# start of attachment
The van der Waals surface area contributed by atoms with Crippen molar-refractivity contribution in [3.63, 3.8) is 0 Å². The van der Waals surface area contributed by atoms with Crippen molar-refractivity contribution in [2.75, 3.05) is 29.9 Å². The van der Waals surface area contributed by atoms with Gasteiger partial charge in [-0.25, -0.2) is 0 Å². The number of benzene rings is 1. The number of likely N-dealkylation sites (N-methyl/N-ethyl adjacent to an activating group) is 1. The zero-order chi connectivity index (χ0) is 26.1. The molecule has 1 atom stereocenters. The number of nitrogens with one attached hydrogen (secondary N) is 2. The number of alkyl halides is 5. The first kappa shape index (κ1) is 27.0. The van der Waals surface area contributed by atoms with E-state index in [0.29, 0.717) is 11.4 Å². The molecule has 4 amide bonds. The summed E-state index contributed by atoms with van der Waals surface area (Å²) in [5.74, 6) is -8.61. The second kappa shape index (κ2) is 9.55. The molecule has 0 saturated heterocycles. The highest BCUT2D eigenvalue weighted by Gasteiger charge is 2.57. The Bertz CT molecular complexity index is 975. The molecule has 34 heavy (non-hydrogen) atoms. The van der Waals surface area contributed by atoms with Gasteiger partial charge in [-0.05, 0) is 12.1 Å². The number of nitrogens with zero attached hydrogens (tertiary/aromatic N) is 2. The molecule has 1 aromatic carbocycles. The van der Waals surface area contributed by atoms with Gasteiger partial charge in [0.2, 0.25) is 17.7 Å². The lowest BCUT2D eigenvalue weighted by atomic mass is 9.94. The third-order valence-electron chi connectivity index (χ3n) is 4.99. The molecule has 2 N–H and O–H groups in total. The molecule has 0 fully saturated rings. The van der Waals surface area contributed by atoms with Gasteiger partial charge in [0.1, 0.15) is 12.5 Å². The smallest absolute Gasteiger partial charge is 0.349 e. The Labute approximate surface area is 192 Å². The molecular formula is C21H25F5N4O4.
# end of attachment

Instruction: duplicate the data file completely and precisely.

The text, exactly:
The van der Waals surface area contributed by atoms with Crippen molar-refractivity contribution in [3.63, 3.8) is 0 Å². The van der Waals surface area contributed by atoms with Crippen molar-refractivity contribution in [2.75, 3.05) is 29.9 Å². The van der Waals surface area contributed by atoms with Gasteiger partial charge in [-0.25, -0.2) is 0 Å². The number of benzene rings is 1. The number of likely N-dealkylation sites (N-methyl/N-ethyl adjacent to an activating group) is 1. The zero-order chi connectivity index (χ0) is 26.1. The molecule has 1 atom stereocenters. The number of nitrogens with one attached hydrogen (secondary N) is 2. The number of alkyl halides is 5. The first kappa shape index (κ1) is 27.0. The van der Waals surface area contributed by atoms with E-state index in [0.29, 0.717) is 11.4 Å². The molecule has 4 amide bonds. The summed E-state index contributed by atoms with van der Waals surface area (Å²) in [5.74, 6) is -8.61. The second kappa shape index (κ2) is 9.55. The molecule has 0 saturated heterocycles. The highest BCUT2D eigenvalue weighted by Gasteiger charge is 2.57. The Bertz CT molecular complexity index is 975. The molecule has 34 heavy (non-hydrogen) atoms. The van der Waals surface area contributed by atoms with Gasteiger partial charge in [-0.05, 0) is 12.1 Å². The number of nitrogens with zero attached hydrogens (tertiary/aromatic N) is 2. The molecule has 1 aromatic carbocycles. The van der Waals surface area contributed by atoms with Gasteiger partial charge in [0.2, 0.25) is 17.7 Å². The lowest BCUT2D eigenvalue weighted by atomic mass is 9.94. The third-order valence-electron chi connectivity index (χ3n) is 4.99. The molecule has 2 N–H and O–H groups in total. The molecule has 0 fully saturated rings. The van der Waals surface area contributed by atoms with Gasteiger partial charge in [0.1, 0.15) is 12.5 Å². The smallest absolute Gasteiger partial charge is 0.349 e. The Labute approximate surface area is 192 Å². The molecular formula is C21H25F5N4O4.